The discussion about climate changes has been taking place for many years and is still a hot topic, now more than ever before. This debate has led to global initiatives to reduce carbon footprints, which is high on the agenda of almost every country’s government. Regulations on a global, regional and local scale have been established to reduce greenhouse gas emissions, which heavily impacts the chemical industry. To achieve those goals and prove regulatory compliance, the industry is rapidly adopting the ISO 50001 standard to improve the organization’s energy performance and make climate part of their corporate strategy.
Reducing your carbon footprint also has an overall profitability benefit. Within the chemical industry, energy is often one of the largest components of the company's cost structure. Energy management for reducing costs is not new, but has become more important due to the imposed regulations. Most companies have formalized energy management programs and use automation and control technologies to help minimize energy costs. It is clear, however, that many companies need to take their efforts to the next level by monitoring and optimizing energy use in real time, and leveraging IIoT-generated data.
For many years process data has been captured in historians. All this data needs to be unlocked and leveraged for continuous improvement to lower the carbon footprint of the company. To some extent, data analytics have been utilized by large companies for their larger on-site energy issues. These time-consuming, centrally led data modeling projects are less suited for process-related optimization projects that require subject matter expertise. New tools put advanced analytics in the hands of subject matter experts such as process and field engineers. This allows them to handle 80% of energy related cases that contribute to the corporate goals for reducing the carbon footprint.
Energy Management 4.0
Global interest in Industry 4.0 has accelerated digital transformation in the process manufacturing industry, and specifically in the commodity and specialty chemicals industry. Many companies have engaged in technology pilots to explore options for reducing costs, increasing overall equipment effectiveness (OEE) or regulatory compliance. One of the best ways to leverage these new innovations is to apply advanced industrial analytics to production data generated by sensors. Every piece of data provides unique opportunities for improving energy efficiency.
In general, energy savings can be achieved in various ways: through change in daily behavior (switching of the light), through installations of more energy efficient equipment, through equipment maintenance, or through process optimization and ensuring the use within the best operating zones. Process and asset performance optimization is probably the biggest area for energy savings, but requires a deeper understanding of operational process and asset data (available in the historian).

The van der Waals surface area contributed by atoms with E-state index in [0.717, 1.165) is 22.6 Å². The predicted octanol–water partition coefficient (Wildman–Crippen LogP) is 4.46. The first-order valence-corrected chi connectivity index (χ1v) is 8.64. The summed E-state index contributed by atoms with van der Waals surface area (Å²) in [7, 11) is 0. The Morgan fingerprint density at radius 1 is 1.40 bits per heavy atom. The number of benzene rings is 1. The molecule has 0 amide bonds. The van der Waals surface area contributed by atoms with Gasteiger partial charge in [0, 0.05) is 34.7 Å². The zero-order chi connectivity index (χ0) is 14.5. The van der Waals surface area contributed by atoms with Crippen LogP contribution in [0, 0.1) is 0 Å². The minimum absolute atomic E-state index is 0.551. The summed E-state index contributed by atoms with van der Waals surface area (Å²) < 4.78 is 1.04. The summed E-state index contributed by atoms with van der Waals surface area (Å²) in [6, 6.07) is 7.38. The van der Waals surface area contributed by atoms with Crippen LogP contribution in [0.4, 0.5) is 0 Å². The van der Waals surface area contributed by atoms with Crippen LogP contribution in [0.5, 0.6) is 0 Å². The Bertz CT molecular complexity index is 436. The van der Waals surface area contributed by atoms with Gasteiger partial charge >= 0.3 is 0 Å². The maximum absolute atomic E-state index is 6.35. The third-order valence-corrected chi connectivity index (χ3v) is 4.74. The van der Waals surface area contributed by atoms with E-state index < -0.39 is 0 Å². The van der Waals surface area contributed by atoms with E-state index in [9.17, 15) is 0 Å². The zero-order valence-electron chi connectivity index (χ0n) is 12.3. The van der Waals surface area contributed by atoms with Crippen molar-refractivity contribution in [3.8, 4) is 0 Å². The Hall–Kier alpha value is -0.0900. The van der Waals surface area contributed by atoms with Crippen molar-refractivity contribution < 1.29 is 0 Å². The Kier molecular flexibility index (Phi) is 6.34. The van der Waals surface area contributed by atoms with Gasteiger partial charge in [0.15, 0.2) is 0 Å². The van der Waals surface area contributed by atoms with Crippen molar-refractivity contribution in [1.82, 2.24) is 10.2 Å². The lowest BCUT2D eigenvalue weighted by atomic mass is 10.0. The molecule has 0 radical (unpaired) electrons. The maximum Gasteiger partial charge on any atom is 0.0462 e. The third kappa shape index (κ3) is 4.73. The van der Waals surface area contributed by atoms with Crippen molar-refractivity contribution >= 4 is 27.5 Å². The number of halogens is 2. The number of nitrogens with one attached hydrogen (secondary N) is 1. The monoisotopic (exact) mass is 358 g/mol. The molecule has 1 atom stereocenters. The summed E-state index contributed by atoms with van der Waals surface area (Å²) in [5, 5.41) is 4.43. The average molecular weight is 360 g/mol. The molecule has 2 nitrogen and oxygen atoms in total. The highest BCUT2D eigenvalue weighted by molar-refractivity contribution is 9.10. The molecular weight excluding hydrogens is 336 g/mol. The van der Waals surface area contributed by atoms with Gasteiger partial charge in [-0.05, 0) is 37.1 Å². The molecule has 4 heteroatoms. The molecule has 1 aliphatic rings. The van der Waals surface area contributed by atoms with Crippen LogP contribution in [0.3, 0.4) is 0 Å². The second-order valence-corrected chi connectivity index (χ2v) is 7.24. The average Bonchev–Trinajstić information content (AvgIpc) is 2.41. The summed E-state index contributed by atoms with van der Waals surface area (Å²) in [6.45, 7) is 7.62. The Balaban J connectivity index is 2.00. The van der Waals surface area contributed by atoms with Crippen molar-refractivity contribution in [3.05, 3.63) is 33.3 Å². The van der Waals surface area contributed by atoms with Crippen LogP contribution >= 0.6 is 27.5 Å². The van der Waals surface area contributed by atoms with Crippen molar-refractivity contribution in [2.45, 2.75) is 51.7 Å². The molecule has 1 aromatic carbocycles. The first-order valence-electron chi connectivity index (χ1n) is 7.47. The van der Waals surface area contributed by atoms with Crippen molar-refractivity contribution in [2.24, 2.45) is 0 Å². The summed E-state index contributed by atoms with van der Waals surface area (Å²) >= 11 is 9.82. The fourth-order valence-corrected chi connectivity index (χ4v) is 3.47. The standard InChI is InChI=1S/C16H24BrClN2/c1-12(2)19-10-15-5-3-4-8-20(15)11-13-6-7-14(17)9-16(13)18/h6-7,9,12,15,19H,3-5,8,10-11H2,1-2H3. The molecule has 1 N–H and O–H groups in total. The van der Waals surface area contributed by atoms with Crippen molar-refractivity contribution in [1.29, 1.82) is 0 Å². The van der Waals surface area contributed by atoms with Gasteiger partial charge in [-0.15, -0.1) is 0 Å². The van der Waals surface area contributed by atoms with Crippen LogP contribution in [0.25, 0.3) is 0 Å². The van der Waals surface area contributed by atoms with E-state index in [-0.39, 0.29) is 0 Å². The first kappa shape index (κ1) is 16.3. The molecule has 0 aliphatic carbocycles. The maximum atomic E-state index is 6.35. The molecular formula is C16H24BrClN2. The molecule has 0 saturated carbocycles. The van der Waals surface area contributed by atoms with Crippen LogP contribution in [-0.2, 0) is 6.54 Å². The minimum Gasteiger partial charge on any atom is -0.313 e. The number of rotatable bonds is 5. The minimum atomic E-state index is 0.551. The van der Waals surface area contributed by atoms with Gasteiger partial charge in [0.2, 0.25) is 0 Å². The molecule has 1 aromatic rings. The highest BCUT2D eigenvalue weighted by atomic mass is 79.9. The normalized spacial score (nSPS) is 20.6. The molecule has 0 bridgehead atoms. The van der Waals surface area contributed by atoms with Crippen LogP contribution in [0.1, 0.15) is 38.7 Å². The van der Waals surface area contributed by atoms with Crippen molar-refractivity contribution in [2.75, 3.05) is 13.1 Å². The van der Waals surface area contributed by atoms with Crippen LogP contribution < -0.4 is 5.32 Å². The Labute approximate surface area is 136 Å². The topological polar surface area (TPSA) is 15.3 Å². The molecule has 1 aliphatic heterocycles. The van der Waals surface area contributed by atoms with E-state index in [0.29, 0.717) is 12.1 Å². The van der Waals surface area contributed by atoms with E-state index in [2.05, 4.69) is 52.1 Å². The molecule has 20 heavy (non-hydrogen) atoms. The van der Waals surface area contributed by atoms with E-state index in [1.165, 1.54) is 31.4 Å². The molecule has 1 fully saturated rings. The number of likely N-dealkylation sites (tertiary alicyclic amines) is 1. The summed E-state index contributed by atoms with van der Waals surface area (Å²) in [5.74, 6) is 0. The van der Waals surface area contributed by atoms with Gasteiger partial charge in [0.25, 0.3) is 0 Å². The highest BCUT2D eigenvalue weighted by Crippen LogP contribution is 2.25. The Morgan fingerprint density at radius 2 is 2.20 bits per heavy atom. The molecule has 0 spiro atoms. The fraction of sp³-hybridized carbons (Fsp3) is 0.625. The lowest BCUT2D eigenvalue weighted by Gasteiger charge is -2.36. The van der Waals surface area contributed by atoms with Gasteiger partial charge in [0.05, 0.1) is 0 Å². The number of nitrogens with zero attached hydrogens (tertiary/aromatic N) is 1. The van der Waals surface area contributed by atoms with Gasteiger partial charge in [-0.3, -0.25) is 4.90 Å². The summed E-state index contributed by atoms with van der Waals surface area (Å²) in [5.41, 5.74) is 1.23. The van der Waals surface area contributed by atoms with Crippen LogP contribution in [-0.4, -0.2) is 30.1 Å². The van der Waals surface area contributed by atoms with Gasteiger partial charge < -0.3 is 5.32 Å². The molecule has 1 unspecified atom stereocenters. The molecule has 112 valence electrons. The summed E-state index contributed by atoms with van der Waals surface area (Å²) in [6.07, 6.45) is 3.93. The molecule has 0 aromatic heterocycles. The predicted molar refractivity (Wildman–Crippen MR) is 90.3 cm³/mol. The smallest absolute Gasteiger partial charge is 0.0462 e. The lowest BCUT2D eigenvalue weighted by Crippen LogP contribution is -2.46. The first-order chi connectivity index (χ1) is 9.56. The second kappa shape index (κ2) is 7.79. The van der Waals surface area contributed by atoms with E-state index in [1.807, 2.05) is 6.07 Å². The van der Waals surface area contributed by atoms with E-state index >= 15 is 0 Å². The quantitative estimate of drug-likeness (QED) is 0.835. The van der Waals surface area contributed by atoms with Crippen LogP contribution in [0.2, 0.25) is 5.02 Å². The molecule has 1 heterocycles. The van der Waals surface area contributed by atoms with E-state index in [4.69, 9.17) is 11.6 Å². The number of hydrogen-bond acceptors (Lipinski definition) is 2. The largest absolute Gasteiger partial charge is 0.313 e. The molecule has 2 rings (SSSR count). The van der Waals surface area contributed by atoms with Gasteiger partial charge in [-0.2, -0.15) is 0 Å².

Analyze, Monitor and Predict W.A.G.E.S. consumption
The major process and asset related energy consumers include Water, Air, Gas, Electricity and Steam (WAGES) and can be directly or indirectly analyzed through all sensor data. Utilities and energy are often neglected at the plant level, however, since there are more pressing needs and analyzing WAGES inefficiencies is laborious. Looking for WAGES inefficiencies is time consuming because the utilities are used all across assets, plants and/or sites. For example, a plant could have hundreds of unit operations that require nitrogen or steam. For an individual to find the root cause of what caused an increase in overall steam usage to the plant would require looking at possibly hundreds of tags from their historian-like finding a needle in the haystack. It is rare for plant personnel to have the time available to deep dive something like this. Most of the time, no one would even look at the steam flow meter unless there was a major issue.
Subject matter experts such as process, operations and maintenance engineers have deep knowledge of the production process. They are in the best position to understand process behavior and assess root causes when using self-service advanced analytics tools, without the need to gather data manually, make a complex data model and validate the results. Through the self-service analytics tool, the data can be descriptively analyzed to determine what has happened. And if a long period of performance can be assessed, the performance can be better understood. Sometimes, certain issues happen only a couple of times per year but can have a big impact on energy consumption (a trip causing a shutdown). Discovery analytics helps understand what has happened and through diagnostic analytics, the organization can start monitoring the performance of the site.
Since asset performance is contextualized by the process they function in, the best operating zones or performance windows need to be extracted from actual process behavior rather than theoretical data. Based on the historical data, fingerprints with an energy consumption focus can be created to monitor good and bad behavior. Additionally, monitoring live operational performance can be used for predictive analytics e.g. performance downstream is caused by behavior an hour or more upstream.
Practical Use Cases